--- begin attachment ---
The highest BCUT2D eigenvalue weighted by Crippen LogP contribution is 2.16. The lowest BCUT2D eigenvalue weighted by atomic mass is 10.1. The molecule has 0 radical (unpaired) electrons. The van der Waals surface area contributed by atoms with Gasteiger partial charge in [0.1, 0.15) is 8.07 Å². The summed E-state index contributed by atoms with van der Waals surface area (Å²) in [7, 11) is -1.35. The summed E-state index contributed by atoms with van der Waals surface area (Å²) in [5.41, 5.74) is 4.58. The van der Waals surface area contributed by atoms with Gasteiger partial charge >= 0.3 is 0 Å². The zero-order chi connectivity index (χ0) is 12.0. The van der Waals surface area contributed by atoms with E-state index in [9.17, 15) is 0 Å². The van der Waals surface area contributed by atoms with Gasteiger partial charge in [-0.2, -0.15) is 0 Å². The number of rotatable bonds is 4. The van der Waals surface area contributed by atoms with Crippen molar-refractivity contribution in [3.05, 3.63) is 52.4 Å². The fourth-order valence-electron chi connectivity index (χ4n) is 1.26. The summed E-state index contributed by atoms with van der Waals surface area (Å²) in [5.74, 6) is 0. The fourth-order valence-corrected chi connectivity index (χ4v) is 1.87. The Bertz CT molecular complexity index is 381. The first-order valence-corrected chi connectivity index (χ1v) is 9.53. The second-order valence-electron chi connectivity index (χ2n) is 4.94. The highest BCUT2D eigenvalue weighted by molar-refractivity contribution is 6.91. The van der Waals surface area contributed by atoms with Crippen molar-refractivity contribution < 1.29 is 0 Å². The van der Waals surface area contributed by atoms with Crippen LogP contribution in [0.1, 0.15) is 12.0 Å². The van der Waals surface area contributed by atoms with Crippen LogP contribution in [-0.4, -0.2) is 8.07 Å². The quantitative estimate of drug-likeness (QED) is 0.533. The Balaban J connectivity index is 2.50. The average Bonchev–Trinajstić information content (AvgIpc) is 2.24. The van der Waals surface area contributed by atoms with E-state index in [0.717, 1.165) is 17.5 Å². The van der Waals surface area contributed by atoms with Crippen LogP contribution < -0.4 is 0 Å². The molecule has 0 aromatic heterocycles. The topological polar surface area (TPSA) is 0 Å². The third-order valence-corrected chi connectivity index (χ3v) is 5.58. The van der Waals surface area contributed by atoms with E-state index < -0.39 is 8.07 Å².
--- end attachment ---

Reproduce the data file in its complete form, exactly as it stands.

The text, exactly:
The highest BCUT2D eigenvalue weighted by Crippen LogP contribution is 2.16. The lowest BCUT2D eigenvalue weighted by atomic mass is 10.1. The molecule has 0 radical (unpaired) electrons. The van der Waals surface area contributed by atoms with Gasteiger partial charge in [0.1, 0.15) is 8.07 Å². The summed E-state index contributed by atoms with van der Waals surface area (Å²) in [7, 11) is -1.35. The summed E-state index contributed by atoms with van der Waals surface area (Å²) in [5.41, 5.74) is 4.58. The van der Waals surface area contributed by atoms with Gasteiger partial charge >= 0.3 is 0 Å². The zero-order chi connectivity index (χ0) is 12.0. The van der Waals surface area contributed by atoms with E-state index in [9.17, 15) is 0 Å². The van der Waals surface area contributed by atoms with Gasteiger partial charge in [-0.2, -0.15) is 0 Å². The number of rotatable bonds is 4. The van der Waals surface area contributed by atoms with Crippen molar-refractivity contribution in [3.05, 3.63) is 52.4 Å². The fourth-order valence-electron chi connectivity index (χ4n) is 1.26. The summed E-state index contributed by atoms with van der Waals surface area (Å²) in [5.74, 6) is 0. The fourth-order valence-corrected chi connectivity index (χ4v) is 1.87. The Bertz CT molecular complexity index is 381. The first-order valence-corrected chi connectivity index (χ1v) is 9.53. The second-order valence-electron chi connectivity index (χ2n) is 4.94. The highest BCUT2D eigenvalue weighted by molar-refractivity contribution is 6.91. The van der Waals surface area contributed by atoms with Crippen molar-refractivity contribution < 1.29 is 0 Å². The van der Waals surface area contributed by atoms with Crippen LogP contribution in [0.1, 0.15) is 12.0 Å². The van der Waals surface area contributed by atoms with Crippen LogP contribution in [-0.4, -0.2) is 8.07 Å². The quantitative estimate of drug-likeness (QED) is 0.533. The Balaban J connectivity index is 2.50. The average Bonchev–Trinajstić information content (AvgIpc) is 2.24. The van der Waals surface area contributed by atoms with E-state index in [0.717, 1.165) is 17.5 Å². The van der Waals surface area contributed by atoms with Crippen LogP contribution < -0.4 is 0 Å². The molecule has 0 aromatic heterocycles. The topological polar surface area (TPSA) is 0 Å². The third-order valence-corrected chi connectivity index (χ3v) is 5.58. The van der Waals surface area contributed by atoms with E-state index < -0.39 is 8.07 Å².